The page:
But perhaps this is the moment for change… In keeping with their mission statement, and the broad area of work referred to above, the B Team have set out “to develop a set of Principles that offer a clear framework for responsible tax practices.” To that end, they make the broad case for the importance of tax – including as critical to achieving the UN Sustainable Development Goals. This, we love.
We should celebrate the progress that this embodies. It’s not so long since the dominant narrative promoted by major multinationals and their advisers was to deny that tax (paid by them, in lower-income countries) had any development benefit at all. (After all, the governments are all corrupt, they spend it on themselves, why should we pay anything?)
But the change is well established, with broad recognition of the central role of tax in supporting development and challenging inequalities. More than any rhetorical shift, what matters is whether there’s a commitment to behavioural change that will actually support demonstrably different outcomes.
The B Team report identifies seven principles, each with a range of supporting bullet points. To summarise:
- Accountable governance
- Have a tax strategy, for which the board is accountable, that is applied across the group
- File tax returns, in line with applicable law and the arm’s length principle – and without taking tax positions with a worse than 50% chance of being upheld if challenged
- Business structure
- Be transparent about what the group owns and where; don’t use “so-called ‘tax havens'” or structures and transactions designed solely to gain tax benefit; “pay tax on profits according to value is created within the normal course of commercial activity”
- Relationships with authorities
- Don’t hide information, don’t give bribes, don’t use abnormal channels and procedures to resolve tax positions, do build cooperative compliance relationships
- Seeking and accepting tax incentives
- Use only where aligned with real business, and in the manner intended, and give governments data on impact ‘where appropriate’
- Supporting effective tax systems
- Make inputs to official consultations, promote these principles in industry bodies and engage with civil society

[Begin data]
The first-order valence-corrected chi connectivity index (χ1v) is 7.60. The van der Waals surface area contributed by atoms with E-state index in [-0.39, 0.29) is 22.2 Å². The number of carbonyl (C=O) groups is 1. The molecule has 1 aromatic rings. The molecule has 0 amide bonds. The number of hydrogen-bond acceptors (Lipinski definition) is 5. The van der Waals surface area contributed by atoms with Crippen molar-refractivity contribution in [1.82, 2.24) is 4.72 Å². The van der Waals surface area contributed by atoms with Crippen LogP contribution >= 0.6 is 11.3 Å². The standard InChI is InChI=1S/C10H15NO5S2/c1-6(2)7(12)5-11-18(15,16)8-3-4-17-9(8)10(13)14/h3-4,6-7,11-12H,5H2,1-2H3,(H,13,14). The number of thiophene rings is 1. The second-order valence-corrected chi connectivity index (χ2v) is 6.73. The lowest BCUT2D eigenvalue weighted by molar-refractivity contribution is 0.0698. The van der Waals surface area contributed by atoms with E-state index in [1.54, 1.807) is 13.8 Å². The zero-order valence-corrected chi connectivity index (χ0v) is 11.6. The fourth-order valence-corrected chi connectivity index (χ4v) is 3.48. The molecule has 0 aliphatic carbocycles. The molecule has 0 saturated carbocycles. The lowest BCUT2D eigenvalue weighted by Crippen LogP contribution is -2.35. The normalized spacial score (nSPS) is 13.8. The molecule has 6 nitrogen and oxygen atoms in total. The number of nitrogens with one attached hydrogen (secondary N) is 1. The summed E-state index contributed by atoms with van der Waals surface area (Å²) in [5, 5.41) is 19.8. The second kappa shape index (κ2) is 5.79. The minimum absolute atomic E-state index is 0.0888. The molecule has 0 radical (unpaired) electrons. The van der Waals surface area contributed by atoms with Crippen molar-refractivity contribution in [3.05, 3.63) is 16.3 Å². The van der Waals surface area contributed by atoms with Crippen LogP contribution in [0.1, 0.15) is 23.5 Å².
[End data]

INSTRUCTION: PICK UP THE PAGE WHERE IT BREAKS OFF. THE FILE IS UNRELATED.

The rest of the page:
Lowering the bar?
This is where it’s really disappointing. While the mood music of principles 1-6 is ok, commitments to comply with the law, or existing positions on beneficial ownership transparency, don’t exactly move the needle.
And crucially on transparency, what is immediately clear is that the B Team principle – despite making most of the right noises – stops well short of requiring any kind of consistent reporting. Principle 7E in particular sidesteps the need for any kind of comparable data, that could be used to evaluate objectively one multinational against another – to ascertain whether any or all of the other principles have actually given rise to any specific outcome in terms of tax behaviour. Or to evaluate any given multinational’s performance over time. Or the performance of multinationals in one country against their performance in another.
Compare this, for example, to the existing Fair Tax Mark criteria, or those for the tax transparency standard of the Responsible 100.
Compare to current, public reporting by extractive firms or financial firms in the EU.
In fact, why not compare it to the value of multinationals just publishing their OECD country-by-country reporting, as it stands? The compliance costs would be near zero – perhaps even below zero, since you could simply tell the world where it was (ideally at datafortaxjustice.net and not a ropey pdf on the back of your website), rather than transmitting data to one or more tax authorities or others.
The OECD standard, while not perfect, immediately allows the kind of comparison needed to judge progress. The stated principle of aligning declared profits with ‘value creation’ is a little sketchy – the agreed G20/OECD position of aligning with ‘real economic activity’ a rather clearer equivalent. And of course OECD country-by-country reporting provides the data on the location of real activity along with profits declared and tax paid – so at a stroke, you can show your broad performance.
The B Team’s members have committed themselves to worthy principles that lack any consistent transparency, and therefore any hard criteria against which to evaluate progress. Given the range of standards and proposals out there that have moved beyond this, it is – sadly – evident that the ‘new bar’ is a lower bar.
We invite the B Team to revisit this work with urgency, and to seek their members’ agreement to – at the minimum – come up to existing standards of tax transparency. We remain happy to engage on this. Ideally the B Team would join with the many engaged groups in the Open Data for Tax Justice hub, and become champions for public country-by-country reporting.